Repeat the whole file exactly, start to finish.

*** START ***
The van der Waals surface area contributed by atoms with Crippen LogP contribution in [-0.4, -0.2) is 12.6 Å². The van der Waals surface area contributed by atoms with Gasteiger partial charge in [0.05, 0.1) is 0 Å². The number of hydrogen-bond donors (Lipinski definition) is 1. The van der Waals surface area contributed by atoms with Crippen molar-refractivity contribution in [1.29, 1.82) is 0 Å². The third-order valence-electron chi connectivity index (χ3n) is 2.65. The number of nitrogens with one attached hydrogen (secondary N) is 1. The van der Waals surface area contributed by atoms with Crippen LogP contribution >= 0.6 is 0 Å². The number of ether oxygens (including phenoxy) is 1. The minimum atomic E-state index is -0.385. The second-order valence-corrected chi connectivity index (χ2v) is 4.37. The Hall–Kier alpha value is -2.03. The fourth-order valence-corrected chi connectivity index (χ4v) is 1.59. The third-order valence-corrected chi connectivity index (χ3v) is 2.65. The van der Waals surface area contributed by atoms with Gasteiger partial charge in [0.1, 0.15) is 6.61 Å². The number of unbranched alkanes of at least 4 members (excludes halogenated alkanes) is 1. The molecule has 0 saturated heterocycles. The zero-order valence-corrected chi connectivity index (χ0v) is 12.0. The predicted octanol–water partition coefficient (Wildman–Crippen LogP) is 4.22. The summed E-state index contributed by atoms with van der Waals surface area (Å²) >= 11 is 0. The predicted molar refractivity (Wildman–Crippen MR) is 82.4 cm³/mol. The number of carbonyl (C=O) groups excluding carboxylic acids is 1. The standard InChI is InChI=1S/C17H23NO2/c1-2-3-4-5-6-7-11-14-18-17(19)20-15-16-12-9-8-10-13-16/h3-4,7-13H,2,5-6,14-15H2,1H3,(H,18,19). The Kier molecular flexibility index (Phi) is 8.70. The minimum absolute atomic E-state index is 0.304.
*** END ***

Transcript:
The van der Waals surface area contributed by atoms with Crippen LogP contribution in [-0.4, -0.2) is 12.6 Å². The van der Waals surface area contributed by atoms with Gasteiger partial charge in [0.05, 0.1) is 0 Å². The number of hydrogen-bond donors (Lipinski definition) is 1. The van der Waals surface area contributed by atoms with Crippen molar-refractivity contribution in [1.29, 1.82) is 0 Å². The third-order valence-electron chi connectivity index (χ3n) is 2.65. The number of nitrogens with one attached hydrogen (secondary N) is 1. The van der Waals surface area contributed by atoms with Crippen LogP contribution >= 0.6 is 0 Å². The number of ether oxygens (including phenoxy) is 1. The minimum atomic E-state index is -0.385. The second-order valence-corrected chi connectivity index (χ2v) is 4.37. The Hall–Kier alpha value is -2.03. The fourth-order valence-corrected chi connectivity index (χ4v) is 1.59. The third-order valence-corrected chi connectivity index (χ3v) is 2.65. The van der Waals surface area contributed by atoms with Gasteiger partial charge in [0.1, 0.15) is 6.61 Å². The number of unbranched alkanes of at least 4 members (excludes halogenated alkanes) is 1. The molecule has 0 saturated heterocycles. The zero-order valence-corrected chi connectivity index (χ0v) is 12.0. The predicted octanol–water partition coefficient (Wildman–Crippen LogP) is 4.22. The summed E-state index contributed by atoms with van der Waals surface area (Å²) >= 11 is 0. The predicted molar refractivity (Wildman–Crippen MR) is 82.4 cm³/mol. The number of carbonyl (C=O) groups excluding carboxylic acids is 1. The standard InChI is InChI=1S/C17H23NO2/c1-2-3-4-5-6-7-11-14-18-17(19)20-15-16-12-9-8-10-13-16/h3-4,7-13H,2,5-6,14-15H2,1H3,(H,18,19). The Kier molecular flexibility index (Phi) is 8.70. The minimum absolute atomic E-state index is 0.304.